Gas and light prices in Europe are breaking records, and gas shortages even threaten food shortages.
What will happen next?
There are several reasons for the rise in gas prices and the shortage of gas in Europe. Last winter was unusually cold in Europe, the heating was too harsh and gas reserves in storage were exhausted. The summer heat spurred up the demand for electric power (due to air-conditioning), but it dried up reservoirs and reduced the generation of hydroelectric power plants. Turbines were followed by wind turbines — Europe had its windiest summer since the middle of the last century. All this has spurred demand for gas. But we are short of it too, worldwide.
Europe’s own natural gas production is shrinking. In addition to dwindling reserves in the North Sea, several Norwegian gas fields are shut down for planned maintenance.
Europe is switching to green energy, shutting down nuclear and coal-fired power plants. But renewables are an unstable resource, and gas is in short supply.
The Europeans did not read the unpleasant news about gas prices in the newspapers but in their utility bills. They went to complain to the authorities, but the authorities have almost no possibility to limit the price increase on the extremely deregulated and competitive market. The authorities resorted to the traditional recipe, tried after the two crises of this century — douse the fire with money.
France promised to pay a lump sum of 100 euros to 5.8 million low-income families. Spain, much to the annoyance of the European Commission, promised to take 2.6 billion euros of extra profits from energy companies in the next six months and give them as subsidies to the population.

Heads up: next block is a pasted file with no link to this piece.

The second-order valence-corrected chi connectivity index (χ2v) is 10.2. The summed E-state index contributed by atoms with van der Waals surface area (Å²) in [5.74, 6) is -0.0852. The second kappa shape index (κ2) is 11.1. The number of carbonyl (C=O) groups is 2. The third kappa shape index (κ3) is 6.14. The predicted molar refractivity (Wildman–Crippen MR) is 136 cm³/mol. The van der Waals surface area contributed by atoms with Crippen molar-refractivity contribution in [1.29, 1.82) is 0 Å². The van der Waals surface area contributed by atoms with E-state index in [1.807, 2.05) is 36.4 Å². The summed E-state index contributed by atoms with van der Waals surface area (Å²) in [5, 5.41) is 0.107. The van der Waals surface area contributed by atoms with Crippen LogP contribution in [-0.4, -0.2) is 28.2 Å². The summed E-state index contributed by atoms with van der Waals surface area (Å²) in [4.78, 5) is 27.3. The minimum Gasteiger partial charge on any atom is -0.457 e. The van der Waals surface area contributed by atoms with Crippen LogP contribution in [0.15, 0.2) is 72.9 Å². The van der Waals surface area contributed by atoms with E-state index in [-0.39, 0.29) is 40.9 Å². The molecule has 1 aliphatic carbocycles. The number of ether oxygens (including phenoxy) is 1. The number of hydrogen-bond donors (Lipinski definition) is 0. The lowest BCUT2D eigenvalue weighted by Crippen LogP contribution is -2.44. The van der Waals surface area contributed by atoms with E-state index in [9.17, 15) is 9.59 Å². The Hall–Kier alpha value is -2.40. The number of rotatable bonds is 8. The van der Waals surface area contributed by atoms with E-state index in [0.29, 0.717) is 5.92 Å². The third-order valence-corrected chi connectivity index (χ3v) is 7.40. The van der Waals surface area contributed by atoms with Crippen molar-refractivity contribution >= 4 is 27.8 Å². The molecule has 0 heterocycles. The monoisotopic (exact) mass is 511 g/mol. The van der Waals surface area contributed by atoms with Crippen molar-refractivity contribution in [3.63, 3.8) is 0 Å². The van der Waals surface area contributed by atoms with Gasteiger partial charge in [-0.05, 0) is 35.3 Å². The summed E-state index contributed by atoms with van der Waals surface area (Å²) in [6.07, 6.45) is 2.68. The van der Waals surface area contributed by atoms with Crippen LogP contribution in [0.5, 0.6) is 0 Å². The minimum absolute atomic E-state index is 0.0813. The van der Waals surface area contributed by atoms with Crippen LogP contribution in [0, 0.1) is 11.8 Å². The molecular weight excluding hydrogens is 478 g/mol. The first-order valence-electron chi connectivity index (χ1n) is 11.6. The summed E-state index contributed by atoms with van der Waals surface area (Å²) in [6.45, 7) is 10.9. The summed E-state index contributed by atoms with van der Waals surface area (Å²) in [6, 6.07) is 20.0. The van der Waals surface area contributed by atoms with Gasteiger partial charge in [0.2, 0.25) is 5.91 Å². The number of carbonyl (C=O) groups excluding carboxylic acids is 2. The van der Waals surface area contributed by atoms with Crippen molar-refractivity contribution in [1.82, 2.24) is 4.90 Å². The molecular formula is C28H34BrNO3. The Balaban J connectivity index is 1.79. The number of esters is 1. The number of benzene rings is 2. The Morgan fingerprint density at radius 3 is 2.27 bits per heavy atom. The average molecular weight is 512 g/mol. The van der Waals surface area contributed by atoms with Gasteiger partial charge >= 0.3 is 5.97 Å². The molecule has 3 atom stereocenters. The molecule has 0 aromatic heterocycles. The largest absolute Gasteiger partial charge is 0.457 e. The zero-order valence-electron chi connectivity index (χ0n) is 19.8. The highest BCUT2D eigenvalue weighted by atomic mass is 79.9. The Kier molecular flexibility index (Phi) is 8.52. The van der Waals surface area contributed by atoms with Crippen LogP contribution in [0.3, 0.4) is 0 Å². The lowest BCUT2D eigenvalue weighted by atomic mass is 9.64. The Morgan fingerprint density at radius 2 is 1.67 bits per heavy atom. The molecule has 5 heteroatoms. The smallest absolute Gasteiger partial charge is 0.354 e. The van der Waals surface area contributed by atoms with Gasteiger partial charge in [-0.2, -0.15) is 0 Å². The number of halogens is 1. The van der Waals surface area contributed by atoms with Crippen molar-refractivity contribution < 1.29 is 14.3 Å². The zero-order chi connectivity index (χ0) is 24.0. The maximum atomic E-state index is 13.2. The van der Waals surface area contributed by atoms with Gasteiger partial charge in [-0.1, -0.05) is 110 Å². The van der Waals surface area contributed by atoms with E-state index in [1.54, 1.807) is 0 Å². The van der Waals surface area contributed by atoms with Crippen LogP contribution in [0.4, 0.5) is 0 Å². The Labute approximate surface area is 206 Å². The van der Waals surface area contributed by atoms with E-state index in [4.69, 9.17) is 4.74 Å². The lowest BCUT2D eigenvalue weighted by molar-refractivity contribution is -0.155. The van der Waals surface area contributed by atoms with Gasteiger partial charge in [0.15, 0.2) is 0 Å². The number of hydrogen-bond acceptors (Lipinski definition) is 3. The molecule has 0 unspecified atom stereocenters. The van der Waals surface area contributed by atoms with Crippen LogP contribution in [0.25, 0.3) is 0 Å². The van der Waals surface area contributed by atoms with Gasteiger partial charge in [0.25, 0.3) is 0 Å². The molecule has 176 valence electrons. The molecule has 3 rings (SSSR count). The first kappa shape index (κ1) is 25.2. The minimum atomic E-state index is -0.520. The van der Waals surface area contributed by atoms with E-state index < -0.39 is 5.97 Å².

Italy started a reform of public utility payments and allocated up to 3 billion euros for temporary subsidies. Greece promised compensation of 9 euros a month for everyone and even more for the poor, as well as preferential rates for state-owned company customers. Portugal decided not to raise the ceiling on regulated electricity prices in 2022, despite the rising cost of raw materials for its production.
German authorities, on the other hand, saw no need to intervene.
The British experience shows how a gas shortage can turn into a food crisis.
It all started with the fact that the American owners stopped both British mineral fertilizer plants until spring. Expensive gas made their output unprofitable. Not only that, farmers were left without nitrate and urea. It turned out that carbon dioxide, a byproduct of their production, was much more needed.
The shutdown of the mills deprived Britain of 60% of its carbon dioxide. The carbon dioxide that is used as a preservative in food packaging, bubbles in lemonades and sodas, stuns cattle during slaughter, and is used for cooling in everything from shipping to medicine to nuclear power plants.
The shortage of carbon dioxide has proved such a serious problem for the food industry and farmers that the British government has given money to the American owners of two fertilizer plants to get them running. Christmas has not yet been canceled.
But only part of the problem has been solved. The greenhouses and stalls are still heated by gas and lit by expensive lights. Let the food not disappear, but it will definitely get more expensive, farmers and supermarkets warn.